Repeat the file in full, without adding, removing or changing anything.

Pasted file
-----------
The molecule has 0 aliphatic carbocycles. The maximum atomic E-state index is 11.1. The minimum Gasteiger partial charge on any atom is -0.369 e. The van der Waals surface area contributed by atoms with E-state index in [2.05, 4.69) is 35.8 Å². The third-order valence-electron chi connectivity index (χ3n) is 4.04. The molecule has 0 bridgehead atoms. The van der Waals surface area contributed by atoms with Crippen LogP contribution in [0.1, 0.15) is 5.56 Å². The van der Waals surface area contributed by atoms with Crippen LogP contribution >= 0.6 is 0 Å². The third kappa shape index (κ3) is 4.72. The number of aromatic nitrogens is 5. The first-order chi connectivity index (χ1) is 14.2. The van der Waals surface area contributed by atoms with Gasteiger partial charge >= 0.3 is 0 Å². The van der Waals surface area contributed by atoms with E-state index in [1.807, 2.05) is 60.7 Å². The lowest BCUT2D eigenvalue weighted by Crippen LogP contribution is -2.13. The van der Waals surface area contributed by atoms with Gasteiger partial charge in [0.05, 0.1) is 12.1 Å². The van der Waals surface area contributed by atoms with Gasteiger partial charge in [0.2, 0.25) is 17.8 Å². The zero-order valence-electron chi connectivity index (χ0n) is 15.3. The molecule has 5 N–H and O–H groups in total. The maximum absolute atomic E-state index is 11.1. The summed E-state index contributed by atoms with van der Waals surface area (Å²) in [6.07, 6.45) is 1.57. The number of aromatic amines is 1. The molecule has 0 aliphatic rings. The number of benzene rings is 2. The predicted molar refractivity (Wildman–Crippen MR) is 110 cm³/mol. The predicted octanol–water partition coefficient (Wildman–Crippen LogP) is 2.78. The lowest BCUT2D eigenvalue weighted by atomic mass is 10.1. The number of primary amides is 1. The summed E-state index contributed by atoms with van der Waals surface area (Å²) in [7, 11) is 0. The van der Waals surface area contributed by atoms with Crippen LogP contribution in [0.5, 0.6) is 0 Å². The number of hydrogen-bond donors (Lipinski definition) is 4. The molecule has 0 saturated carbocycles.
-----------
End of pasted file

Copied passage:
The molecule has 0 aliphatic carbocycles. The maximum atomic E-state index is 11.1. The minimum Gasteiger partial charge on any atom is -0.369 e. The van der Waals surface area contributed by atoms with E-state index in [2.05, 4.69) is 35.8 Å². The third-order valence-electron chi connectivity index (χ3n) is 4.04. The molecule has 0 bridgehead atoms. The van der Waals surface area contributed by atoms with Crippen LogP contribution in [0.1, 0.15) is 5.56 Å². The van der Waals surface area contributed by atoms with Crippen LogP contribution >= 0.6 is 0 Å². The third kappa shape index (κ3) is 4.72. The number of aromatic nitrogens is 5. The first-order chi connectivity index (χ1) is 14.2. The van der Waals surface area contributed by atoms with Gasteiger partial charge >= 0.3 is 0 Å². The van der Waals surface area contributed by atoms with E-state index in [1.807, 2.05) is 60.7 Å². The lowest BCUT2D eigenvalue weighted by Crippen LogP contribution is -2.13. The van der Waals surface area contributed by atoms with Gasteiger partial charge in [0.05, 0.1) is 12.1 Å². The van der Waals surface area contributed by atoms with Gasteiger partial charge in [0.2, 0.25) is 17.8 Å². The zero-order valence-electron chi connectivity index (χ0n) is 15.3. The molecule has 5 N–H and O–H groups in total. The maximum absolute atomic E-state index is 11.1. The summed E-state index contributed by atoms with van der Waals surface area (Å²) in [6.07, 6.45) is 1.57. The number of aromatic amines is 1. The molecule has 0 aliphatic rings. The number of benzene rings is 2. The predicted molar refractivity (Wildman–Crippen MR) is 110 cm³/mol. The predicted octanol–water partition coefficient (Wildman–Crippen LogP) is 2.78. The lowest BCUT2D eigenvalue weighted by atomic mass is 10.1. The number of primary amides is 1. The summed E-state index contributed by atoms with van der Waals surface area (Å²) in [7, 11) is 0. The van der Waals surface area contributed by atoms with Crippen LogP contribution in [0.5, 0.6) is 0 Å². The number of hydrogen-bond donors (Lipinski definition) is 4. The molecule has 0 saturated carbocycles.